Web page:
QUEST: I've asked everybody on this subject. When would you like to see an agreement? When do you think we can expect to see an agreement?

FROMAN: We're going to --



FROMAN: -- work it as hard as we can and take whatever time it takes to get it right. But I think -- I said when we first launched this agreement, we want to do it on one tank of gas, and that remains the case today.

QUEST: I won't ask where we are on the tank. Ambassador, good to see you. Thank you for coming in.


FROMAN: Thanks for having me.

QUEST: Many thanks, indeed. US trade representative joining me.

Now, as we continue our go around the world and the world of economics, the president of the eurogroup has been telling me, Europe need to become more competitive. Minister Dijsselbloem says Europe cannot take the easy road and rely on easy monetary policy from the European Central Bank. I asked him to lay out his plans for a crucial year ahead for the eurogroup.


JEROEN DIJSSELBLOEM, PRESIDENT OF THE EUROGROUP: Well, I'd say, first of all, roll out the strategy that we've been pursuing, which is about dealing with budgets and debt, which has been a major issue in the eurozone, but is now more or less getting under control. Debt for the first time last quarter dropping, on average, in Europe.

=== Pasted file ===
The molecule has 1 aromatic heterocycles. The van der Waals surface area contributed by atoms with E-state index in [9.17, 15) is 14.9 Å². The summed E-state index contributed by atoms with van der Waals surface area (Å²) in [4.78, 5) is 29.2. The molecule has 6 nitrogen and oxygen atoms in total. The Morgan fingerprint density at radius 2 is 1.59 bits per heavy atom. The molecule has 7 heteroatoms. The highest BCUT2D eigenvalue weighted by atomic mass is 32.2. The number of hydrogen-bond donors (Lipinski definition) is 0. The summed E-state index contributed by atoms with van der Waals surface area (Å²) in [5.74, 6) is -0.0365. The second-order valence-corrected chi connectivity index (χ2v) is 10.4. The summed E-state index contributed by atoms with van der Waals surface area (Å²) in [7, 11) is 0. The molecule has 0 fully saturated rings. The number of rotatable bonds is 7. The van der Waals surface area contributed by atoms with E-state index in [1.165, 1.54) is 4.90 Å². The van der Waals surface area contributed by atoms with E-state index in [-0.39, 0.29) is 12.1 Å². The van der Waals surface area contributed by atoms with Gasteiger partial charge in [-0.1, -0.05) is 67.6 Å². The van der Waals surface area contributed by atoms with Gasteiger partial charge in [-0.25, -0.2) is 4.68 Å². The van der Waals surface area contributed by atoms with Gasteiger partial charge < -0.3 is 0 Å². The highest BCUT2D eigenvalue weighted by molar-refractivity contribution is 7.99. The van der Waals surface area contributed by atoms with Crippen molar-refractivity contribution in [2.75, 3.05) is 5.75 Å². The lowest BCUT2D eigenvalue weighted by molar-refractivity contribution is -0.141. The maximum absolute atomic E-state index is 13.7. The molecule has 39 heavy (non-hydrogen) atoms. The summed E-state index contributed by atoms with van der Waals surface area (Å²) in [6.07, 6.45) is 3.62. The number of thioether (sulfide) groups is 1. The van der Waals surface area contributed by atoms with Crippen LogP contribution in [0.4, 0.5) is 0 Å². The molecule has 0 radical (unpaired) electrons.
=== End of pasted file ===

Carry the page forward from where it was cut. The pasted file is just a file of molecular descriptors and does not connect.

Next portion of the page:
The second part of that strategy is structural reforms. Europe is not competitive enough, and that certainly also goes for the eurozone. That means making labor market more open and flexible, adjusting our pension systems, retirement age, dealing with the cost of health care, which is rising throughout Europe. These are the main issues we have to pursue.

And a third one is very important, that's the banking union. Over this year, the banking union will start. The new rules and regulations will be put in place. Banks will be taken through the asset quality review, and that has to provide new opportunities for growth.

QUEST: Christine Lagarde this morning was saying that nobody must be complacent, which I'm sure you would agree with. And that there needs to be -- we mustn't take our foot off the accelerator yet. But the ECB is doing what it can, and it will do some more, most people believe. What can governments do?

DIJSSELBLOEM: I absolutely agree that I think we've put to much emphasis and expected too much from the monetary side. They're very helpful. The ECB's done very good work. But it has to come from some further reforms throughout the European Union, throughout the eurozone.

So basically, all of our governments have to push forward these modernizations of our economy. We have to become more competitive, we have to build up our export potential, which is there. We have to build up the competencies of our labor force, et cetera. If we don't do that, then we will get stuck at a too-low level of growth. But the potential is much higher, I'm sure.